“She is very much occupied,” replied Laura, grandly taking up the Oferr style. “She visits a great deal, and she goes out in the carriage. You have to change your dress every day for dinner, and I’m to take French lessons.”
The absurd little sinner was actually proud of her magnificent temptations. She was only a child. Men and women never are, of course.
“I’m afraid it will be pretty hard to remember,” repeated Laura, with condescension.
“That’s your stump!”
Luclarion fixed the steadfast arrow of her look straight upon her, and drew the bow with this twang.
How Mrs. Grapp ever came to, was the wonder. Her having the baby was nothing. Her having the name for it was the astonishment.
Her own name was Lucy; her husband’s Luther: that, perhaps, accounted for the first syllable; afterwards, whether her mind lapsed off into combinations of such outshining appellatives as “Clara” and “Marion,” or whether Mr. Grapp having played the clarionet, and wooed her sweetly with it in her youth, had anything to do with it, cannot be told; but in those prescriptive days of quiet which followed the domestic advent, the name did somehow grow together in the fancy of Mrs. Luther; and in due time the life-atom which had been born indistinguishable into the natural world, was baptized into the Christian Church as “Luclarion” Grapp. Thenceforth, and no wonder, it took to itself a very especial individuality, and became what this story will partly tell.
Marcus Grapp, who had the start of Luclarion in this “meander,”—as their father called the vale of tears,—by just two years’ time, and was y-clipped, by everybody but his mother “Mark,”—in his turn, as they grew old together, cut his sister down to “Luke.” Then Luther Grapp called them both “The Apostles.” And not far wrong; since if ever the kingdom of heaven does send forth its Apostles—nay, its little Christs—into the work on earth, in these days, it is as little children into loving homes.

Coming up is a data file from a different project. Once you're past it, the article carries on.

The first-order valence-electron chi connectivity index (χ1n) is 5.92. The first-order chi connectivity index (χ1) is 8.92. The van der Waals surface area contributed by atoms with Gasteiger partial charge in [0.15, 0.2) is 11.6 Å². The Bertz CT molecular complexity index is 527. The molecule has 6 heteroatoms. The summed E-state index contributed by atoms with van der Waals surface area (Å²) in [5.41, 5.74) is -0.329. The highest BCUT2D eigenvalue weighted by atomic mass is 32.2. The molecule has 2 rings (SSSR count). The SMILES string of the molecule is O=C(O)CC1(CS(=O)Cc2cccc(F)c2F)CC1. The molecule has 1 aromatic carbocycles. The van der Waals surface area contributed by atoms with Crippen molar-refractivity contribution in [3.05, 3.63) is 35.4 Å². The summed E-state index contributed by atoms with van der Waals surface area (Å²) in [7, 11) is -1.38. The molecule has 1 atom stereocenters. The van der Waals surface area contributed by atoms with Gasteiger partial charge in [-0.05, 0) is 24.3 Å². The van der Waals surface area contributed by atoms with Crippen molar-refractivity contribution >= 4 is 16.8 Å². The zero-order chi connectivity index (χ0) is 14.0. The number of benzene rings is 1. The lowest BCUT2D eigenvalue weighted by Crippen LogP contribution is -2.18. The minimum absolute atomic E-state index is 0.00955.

The Apostles got up early one autumn morning, when Mark was about six years old, and Luke four. They crept out of their small trundle-bed in their mother’s room adjoining the great kitchen, and made their way out softly to the warm wide hearth.
There were new shoes, a pair apiece, brought home from the Mills the night before, set under the little crickets in the corners. These had got into their dreams, somehow, and into the red rooster’s first halloo from the end room roof, and into the streak of pale daylight that just stirred and lifted the darkness, and showed doors and windows, but not yet the blue meeting-houses on the yellow wall-paper, by which they always knew when it was really morning; and while Mrs. Grapp was taking that last beguiling nap in which one is conscious that one means to get up presently, and rests so sweetly on one’s good intentions, letting the hazy mirage of the day’s work that is to be done play along the horizon of dim thoughts with its unrisen activities,—two little flannel night-gowns were cuddled in small heaps by the chimney-side, little bare feet were trying themselves into the new shoes, and lifting themselves up, crippled with two inches of stout string between the heels.